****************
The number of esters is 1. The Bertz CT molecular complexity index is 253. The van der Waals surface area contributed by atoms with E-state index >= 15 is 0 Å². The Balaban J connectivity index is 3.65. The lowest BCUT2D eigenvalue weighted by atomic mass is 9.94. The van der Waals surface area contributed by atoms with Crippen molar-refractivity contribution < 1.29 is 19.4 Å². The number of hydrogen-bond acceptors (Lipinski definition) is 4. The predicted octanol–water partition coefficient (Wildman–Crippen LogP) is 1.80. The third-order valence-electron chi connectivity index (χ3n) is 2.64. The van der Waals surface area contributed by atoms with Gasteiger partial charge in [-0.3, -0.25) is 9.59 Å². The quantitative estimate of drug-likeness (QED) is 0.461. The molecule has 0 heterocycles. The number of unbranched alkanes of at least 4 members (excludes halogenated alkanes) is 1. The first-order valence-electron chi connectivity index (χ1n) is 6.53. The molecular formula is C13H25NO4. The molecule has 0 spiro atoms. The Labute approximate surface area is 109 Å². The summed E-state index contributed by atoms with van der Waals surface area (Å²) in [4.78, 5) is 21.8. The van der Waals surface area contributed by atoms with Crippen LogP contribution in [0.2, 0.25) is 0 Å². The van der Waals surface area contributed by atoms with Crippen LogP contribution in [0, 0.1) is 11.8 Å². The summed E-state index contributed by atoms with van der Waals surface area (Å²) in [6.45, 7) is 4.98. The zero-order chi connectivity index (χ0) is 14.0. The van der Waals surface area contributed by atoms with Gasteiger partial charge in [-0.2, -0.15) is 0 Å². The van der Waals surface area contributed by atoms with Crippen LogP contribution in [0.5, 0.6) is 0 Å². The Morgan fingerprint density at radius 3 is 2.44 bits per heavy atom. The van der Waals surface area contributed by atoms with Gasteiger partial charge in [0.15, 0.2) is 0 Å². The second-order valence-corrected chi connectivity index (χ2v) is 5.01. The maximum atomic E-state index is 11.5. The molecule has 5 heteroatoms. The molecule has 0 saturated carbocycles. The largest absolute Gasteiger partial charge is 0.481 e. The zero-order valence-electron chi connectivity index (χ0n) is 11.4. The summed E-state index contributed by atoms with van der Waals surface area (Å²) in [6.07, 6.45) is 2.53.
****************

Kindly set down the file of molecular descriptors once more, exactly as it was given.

The number of esters is 1. The Bertz CT molecular complexity index is 253. The van der Waals surface area contributed by atoms with E-state index >= 15 is 0 Å². The Balaban J connectivity index is 3.65. The lowest BCUT2D eigenvalue weighted by atomic mass is 9.94. The van der Waals surface area contributed by atoms with Crippen molar-refractivity contribution < 1.29 is 19.4 Å². The number of hydrogen-bond acceptors (Lipinski definition) is 4. The predicted octanol–water partition coefficient (Wildman–Crippen LogP) is 1.80. The third-order valence-electron chi connectivity index (χ3n) is 2.64. The van der Waals surface area contributed by atoms with Gasteiger partial charge in [-0.3, -0.25) is 9.59 Å². The quantitative estimate of drug-likeness (QED) is 0.461. The molecule has 0 heterocycles. The number of unbranched alkanes of at least 4 members (excludes halogenated alkanes) is 1. The first-order valence-electron chi connectivity index (χ1n) is 6.53. The molecular formula is C13H25NO4. The molecule has 0 spiro atoms. The Labute approximate surface area is 109 Å². The summed E-state index contributed by atoms with van der Waals surface area (Å²) in [4.78, 5) is 21.8. The van der Waals surface area contributed by atoms with Crippen LogP contribution in [0.2, 0.25) is 0 Å². The van der Waals surface area contributed by atoms with Crippen LogP contribution in [0, 0.1) is 11.8 Å². The summed E-state index contributed by atoms with van der Waals surface area (Å²) in [6.45, 7) is 4.98. The zero-order chi connectivity index (χ0) is 14.0. The van der Waals surface area contributed by atoms with Gasteiger partial charge in [-0.2, -0.15) is 0 Å². The van der Waals surface area contributed by atoms with Crippen LogP contribution in [0.5, 0.6) is 0 Å². The Morgan fingerprint density at radius 3 is 2.44 bits per heavy atom. The van der Waals surface area contributed by atoms with Gasteiger partial charge in [0.15, 0.2) is 0 Å². The second-order valence-corrected chi connectivity index (χ2v) is 5.01. The maximum atomic E-state index is 11.5. The molecule has 5 heteroatoms. The molecule has 0 saturated carbocycles. The largest absolute Gasteiger partial charge is 0.481 e. The zero-order valence-electron chi connectivity index (χ0n) is 11.4. The summed E-state index contributed by atoms with van der Waals surface area (Å²) in [6.07, 6.45) is 2.53.